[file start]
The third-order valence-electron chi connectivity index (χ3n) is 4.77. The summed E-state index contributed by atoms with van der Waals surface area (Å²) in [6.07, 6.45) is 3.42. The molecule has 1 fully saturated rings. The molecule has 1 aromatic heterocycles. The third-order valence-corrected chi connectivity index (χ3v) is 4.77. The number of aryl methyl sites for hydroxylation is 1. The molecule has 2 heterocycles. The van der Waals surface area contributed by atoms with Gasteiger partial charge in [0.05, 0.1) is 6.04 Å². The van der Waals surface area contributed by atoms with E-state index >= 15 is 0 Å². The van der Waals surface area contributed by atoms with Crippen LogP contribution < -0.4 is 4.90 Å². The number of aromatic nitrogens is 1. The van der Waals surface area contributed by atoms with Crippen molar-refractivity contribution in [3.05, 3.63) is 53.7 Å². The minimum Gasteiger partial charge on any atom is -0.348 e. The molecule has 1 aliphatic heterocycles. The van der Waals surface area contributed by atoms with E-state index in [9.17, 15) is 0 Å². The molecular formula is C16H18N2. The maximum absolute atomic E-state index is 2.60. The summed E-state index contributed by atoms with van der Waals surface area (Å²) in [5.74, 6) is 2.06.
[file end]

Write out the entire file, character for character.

The third-order valence-electron chi connectivity index (χ3n) is 4.77. The summed E-state index contributed by atoms with van der Waals surface area (Å²) in [6.07, 6.45) is 3.42. The molecule has 1 fully saturated rings. The molecule has 1 aromatic heterocycles. The third-order valence-corrected chi connectivity index (χ3v) is 4.77. The number of aryl methyl sites for hydroxylation is 1. The molecule has 2 heterocycles. The van der Waals surface area contributed by atoms with Gasteiger partial charge in [0.05, 0.1) is 6.04 Å². The van der Waals surface area contributed by atoms with E-state index >= 15 is 0 Å². The van der Waals surface area contributed by atoms with Crippen LogP contribution < -0.4 is 4.90 Å². The number of aromatic nitrogens is 1. The van der Waals surface area contributed by atoms with Crippen molar-refractivity contribution in [3.05, 3.63) is 53.7 Å². The minimum Gasteiger partial charge on any atom is -0.348 e. The molecule has 1 aliphatic heterocycles. The van der Waals surface area contributed by atoms with E-state index in [9.17, 15) is 0 Å². The molecular formula is C16H18N2. The maximum absolute atomic E-state index is 2.60. The summed E-state index contributed by atoms with van der Waals surface area (Å²) in [5.74, 6) is 2.06.